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Fez (Xbox 360) artwork

Fez (Xbox 360) review

"Hats off!"

Fez (Xbox 360) image

Future generations likely won't comprehend the connection between video games and spiral notebooks. In the early '90s, I kept several of the latter on hand: one for passwords, a couple for clues buried within numerous adventure titles and RPGs, some for helpful hints that I had copied from Nintendo Power and the like, and even one for my earliest (and sloppiest) reviews. My recent jump into the combat-free "Metroidvania" title Fez revived the notion of keeping some scratch paper handy. Sure, I had Google and GameFAQs at my disposal for dealing with the game's myriad riddles, but that would have robbed me of the pure elation that comes with utilizing scrawled jottings to solve a tough puzzle.

Typically, puzzles manifest as anomalous runes inscribed on walls, monoliths, moveable blocks, or even the floor beneath you. At first glance, you might dismiss them as part of the game's lore, perhaps left by an ancient civilization. It's not until you examine posters and chalkboards found throughout the world that you discover that these symbols actually serve two purposes: as an alphanumeric system and as a means of conveying button combinations. One room, for instance, contains a collection of eight pieces of paper posted on the surrounding walls, each with a pair of characters on them pertaining to a number and a particular button. After some of your neurons fire, you might realize that the posters are telling you to press buttons in a certain order, thereby revealing one of the many collectible items required to conquer the campaign, that of a large cube.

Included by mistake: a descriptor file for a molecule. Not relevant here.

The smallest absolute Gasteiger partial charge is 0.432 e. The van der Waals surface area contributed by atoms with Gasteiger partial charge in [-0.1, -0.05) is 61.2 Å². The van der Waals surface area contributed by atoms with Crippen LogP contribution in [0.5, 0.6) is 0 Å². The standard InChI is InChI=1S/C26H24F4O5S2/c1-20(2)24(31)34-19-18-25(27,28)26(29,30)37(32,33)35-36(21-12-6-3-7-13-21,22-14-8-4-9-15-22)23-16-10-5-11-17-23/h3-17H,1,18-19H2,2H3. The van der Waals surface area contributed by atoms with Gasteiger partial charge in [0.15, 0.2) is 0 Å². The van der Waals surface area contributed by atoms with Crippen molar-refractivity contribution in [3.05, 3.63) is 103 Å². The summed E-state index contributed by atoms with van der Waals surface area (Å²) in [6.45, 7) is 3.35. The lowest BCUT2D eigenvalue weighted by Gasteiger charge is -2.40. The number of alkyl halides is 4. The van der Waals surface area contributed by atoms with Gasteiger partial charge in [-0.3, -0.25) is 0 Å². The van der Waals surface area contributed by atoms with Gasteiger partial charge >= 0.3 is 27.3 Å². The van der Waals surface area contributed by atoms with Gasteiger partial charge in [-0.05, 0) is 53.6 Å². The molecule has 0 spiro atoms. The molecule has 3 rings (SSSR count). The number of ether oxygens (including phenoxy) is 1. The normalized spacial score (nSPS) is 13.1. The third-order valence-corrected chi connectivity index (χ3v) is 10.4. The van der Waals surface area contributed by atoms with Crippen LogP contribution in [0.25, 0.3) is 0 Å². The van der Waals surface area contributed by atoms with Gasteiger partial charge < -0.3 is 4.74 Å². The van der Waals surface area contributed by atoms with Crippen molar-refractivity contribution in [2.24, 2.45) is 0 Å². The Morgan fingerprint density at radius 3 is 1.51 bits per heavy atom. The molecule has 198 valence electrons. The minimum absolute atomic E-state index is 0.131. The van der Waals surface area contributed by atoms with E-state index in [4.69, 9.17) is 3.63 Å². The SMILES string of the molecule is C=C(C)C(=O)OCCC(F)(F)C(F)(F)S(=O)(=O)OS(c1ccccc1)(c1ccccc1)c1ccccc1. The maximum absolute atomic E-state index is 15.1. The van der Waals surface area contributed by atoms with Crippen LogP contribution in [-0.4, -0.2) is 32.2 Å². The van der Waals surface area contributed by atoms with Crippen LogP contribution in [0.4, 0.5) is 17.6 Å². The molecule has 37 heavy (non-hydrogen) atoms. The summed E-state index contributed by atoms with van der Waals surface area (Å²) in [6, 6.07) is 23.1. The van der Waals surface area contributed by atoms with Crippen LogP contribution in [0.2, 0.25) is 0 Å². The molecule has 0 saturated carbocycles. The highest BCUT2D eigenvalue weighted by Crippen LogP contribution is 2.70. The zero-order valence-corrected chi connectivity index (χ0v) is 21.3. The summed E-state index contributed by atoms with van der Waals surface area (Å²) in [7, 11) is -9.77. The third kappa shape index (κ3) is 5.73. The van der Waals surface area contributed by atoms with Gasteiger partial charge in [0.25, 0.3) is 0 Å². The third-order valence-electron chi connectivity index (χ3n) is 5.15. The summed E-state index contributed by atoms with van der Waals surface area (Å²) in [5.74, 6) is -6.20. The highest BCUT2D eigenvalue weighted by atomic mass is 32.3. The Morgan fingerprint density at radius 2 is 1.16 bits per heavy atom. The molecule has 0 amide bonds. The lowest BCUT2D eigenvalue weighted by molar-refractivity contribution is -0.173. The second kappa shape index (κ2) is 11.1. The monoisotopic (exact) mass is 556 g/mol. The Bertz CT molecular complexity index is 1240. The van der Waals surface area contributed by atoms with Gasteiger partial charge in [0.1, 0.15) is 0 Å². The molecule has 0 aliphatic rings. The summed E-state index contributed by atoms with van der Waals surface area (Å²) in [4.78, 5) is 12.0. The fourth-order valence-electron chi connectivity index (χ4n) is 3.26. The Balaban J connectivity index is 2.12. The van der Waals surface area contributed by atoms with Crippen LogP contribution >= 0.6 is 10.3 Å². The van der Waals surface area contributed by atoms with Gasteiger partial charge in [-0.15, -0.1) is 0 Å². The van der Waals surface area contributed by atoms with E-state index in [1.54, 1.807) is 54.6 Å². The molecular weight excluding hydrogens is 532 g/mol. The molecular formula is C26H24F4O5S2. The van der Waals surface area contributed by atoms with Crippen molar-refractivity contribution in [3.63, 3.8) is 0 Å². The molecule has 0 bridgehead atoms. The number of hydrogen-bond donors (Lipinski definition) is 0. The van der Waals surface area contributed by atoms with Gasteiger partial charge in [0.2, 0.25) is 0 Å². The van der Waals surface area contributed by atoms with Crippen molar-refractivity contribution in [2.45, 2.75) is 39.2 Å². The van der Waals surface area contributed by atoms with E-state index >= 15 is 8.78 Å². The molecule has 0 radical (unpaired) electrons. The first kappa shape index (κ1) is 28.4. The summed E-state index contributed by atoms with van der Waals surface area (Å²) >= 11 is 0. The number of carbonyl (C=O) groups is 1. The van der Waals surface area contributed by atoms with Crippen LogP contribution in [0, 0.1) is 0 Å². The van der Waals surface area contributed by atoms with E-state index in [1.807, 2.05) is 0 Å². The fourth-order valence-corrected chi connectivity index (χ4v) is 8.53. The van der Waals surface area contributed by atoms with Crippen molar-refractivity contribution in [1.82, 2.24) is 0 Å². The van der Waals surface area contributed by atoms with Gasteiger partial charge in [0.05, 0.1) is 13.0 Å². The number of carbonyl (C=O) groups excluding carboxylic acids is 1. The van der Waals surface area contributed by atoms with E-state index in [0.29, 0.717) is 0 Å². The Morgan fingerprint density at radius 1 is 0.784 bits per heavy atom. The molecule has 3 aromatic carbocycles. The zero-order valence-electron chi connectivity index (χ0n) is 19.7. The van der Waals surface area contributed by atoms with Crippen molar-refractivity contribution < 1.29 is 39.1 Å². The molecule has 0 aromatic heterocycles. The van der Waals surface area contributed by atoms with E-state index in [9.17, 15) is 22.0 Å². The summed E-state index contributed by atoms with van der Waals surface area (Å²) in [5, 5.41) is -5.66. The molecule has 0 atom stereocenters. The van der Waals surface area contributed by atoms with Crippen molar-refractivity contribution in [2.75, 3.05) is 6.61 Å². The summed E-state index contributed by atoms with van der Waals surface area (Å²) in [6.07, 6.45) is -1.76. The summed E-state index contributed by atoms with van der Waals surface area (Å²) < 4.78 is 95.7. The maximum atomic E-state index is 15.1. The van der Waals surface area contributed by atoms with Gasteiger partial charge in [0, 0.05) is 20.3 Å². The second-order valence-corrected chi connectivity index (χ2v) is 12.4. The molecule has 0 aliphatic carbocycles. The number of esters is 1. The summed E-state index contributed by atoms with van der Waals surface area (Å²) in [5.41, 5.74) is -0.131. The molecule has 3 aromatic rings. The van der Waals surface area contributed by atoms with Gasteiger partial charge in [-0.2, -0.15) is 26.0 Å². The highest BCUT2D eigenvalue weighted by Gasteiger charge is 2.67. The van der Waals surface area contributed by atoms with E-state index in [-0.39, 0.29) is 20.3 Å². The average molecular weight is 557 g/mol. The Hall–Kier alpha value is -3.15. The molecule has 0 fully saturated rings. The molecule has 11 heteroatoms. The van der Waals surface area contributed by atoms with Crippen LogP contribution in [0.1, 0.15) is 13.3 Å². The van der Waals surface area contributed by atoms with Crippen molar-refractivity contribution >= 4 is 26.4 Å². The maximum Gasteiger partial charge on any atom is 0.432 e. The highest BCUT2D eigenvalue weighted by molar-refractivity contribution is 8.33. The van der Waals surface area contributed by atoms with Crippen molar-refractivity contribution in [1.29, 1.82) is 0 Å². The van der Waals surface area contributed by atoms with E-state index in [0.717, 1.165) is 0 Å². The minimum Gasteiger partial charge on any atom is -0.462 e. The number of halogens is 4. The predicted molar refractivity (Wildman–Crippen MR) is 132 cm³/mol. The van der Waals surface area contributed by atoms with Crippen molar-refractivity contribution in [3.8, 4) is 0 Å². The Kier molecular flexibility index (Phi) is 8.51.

Fez (Xbox 360) image

You see, Fez is not about linear advancement through the game's terrain in the hopes of reaching some vague goal. Its objective instead involves gathering massive golden cubes, tiny pieces called "cube shards" (which are one-eighth of a cube), and tricky-to-locate "anti-cubes." Uncovering the whereabouts of these items can be trying at times, because Fez is not your garden variety 2D platformer. Rather, the game features a unique ability that allows you to rotate its 2D environment ninety degrees, revealing a previously unseen plane. In this way, you can examine the sides of structures and land formations that would ordinarily be flat, take a gander at the walls in a chamber, or shift the position platforms in your vicinity, thereby changing their apparent placement.

Of course, the cubes aren't all lying in a neat pile awaiting your grubby little hands, but are instead hidden throughout Fez's odd world composed of rooms, corridors, and regions that are all interconnected by a series of doors. These, as you might have guessed, lead you to additional pathways, which in turn bear even more portals to leap through. Eventually you'll pass through enough doorways that you'll either end up at a dead end or a warp that sends you back to the beginning of a zone (usually with a few more collectibles in your possession).